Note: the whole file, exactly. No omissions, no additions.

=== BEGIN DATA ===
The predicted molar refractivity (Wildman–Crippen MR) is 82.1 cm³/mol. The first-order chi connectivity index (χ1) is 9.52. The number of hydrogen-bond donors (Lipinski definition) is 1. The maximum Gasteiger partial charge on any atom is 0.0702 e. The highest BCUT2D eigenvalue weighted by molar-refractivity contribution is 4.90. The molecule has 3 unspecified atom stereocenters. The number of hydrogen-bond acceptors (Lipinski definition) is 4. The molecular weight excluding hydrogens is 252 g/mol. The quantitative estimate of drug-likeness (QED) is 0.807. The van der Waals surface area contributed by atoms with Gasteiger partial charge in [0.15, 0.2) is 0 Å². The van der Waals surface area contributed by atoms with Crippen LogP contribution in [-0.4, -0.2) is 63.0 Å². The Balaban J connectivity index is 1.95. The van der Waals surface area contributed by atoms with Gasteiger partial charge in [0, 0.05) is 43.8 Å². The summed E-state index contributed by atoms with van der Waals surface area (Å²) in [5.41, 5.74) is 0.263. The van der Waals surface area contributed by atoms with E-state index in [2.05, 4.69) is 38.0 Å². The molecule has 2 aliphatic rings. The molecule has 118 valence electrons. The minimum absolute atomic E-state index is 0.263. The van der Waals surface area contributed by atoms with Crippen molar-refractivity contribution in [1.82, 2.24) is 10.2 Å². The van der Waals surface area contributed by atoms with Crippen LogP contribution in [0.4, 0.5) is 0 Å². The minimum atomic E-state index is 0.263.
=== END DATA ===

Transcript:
The predicted molar refractivity (Wildman–Crippen MR) is 82.1 cm³/mol. The first-order chi connectivity index (χ1) is 9.52. The number of hydrogen-bond donors (Lipinski definition) is 1. The maximum Gasteiger partial charge on any atom is 0.0702 e. The highest BCUT2D eigenvalue weighted by molar-refractivity contribution is 4.90. The molecule has 3 unspecified atom stereocenters. The number of hydrogen-bond acceptors (Lipinski definition) is 4. The molecular weight excluding hydrogens is 252 g/mol. The quantitative estimate of drug-likeness (QED) is 0.807. The van der Waals surface area contributed by atoms with Gasteiger partial charge in [0.15, 0.2) is 0 Å². The van der Waals surface area contributed by atoms with Crippen LogP contribution in [-0.4, -0.2) is 63.0 Å². The Balaban J connectivity index is 1.95. The van der Waals surface area contributed by atoms with Gasteiger partial charge in [0, 0.05) is 43.8 Å². The summed E-state index contributed by atoms with van der Waals surface area (Å²) in [5.41, 5.74) is 0.263. The van der Waals surface area contributed by atoms with E-state index in [2.05, 4.69) is 38.0 Å². The molecule has 2 aliphatic rings. The molecule has 118 valence electrons. The minimum absolute atomic E-state index is 0.263. The van der Waals surface area contributed by atoms with Crippen molar-refractivity contribution in [1.82, 2.24) is 10.2 Å². The van der Waals surface area contributed by atoms with Crippen LogP contribution in [0.4, 0.5) is 0 Å². The minimum atomic E-state index is 0.263.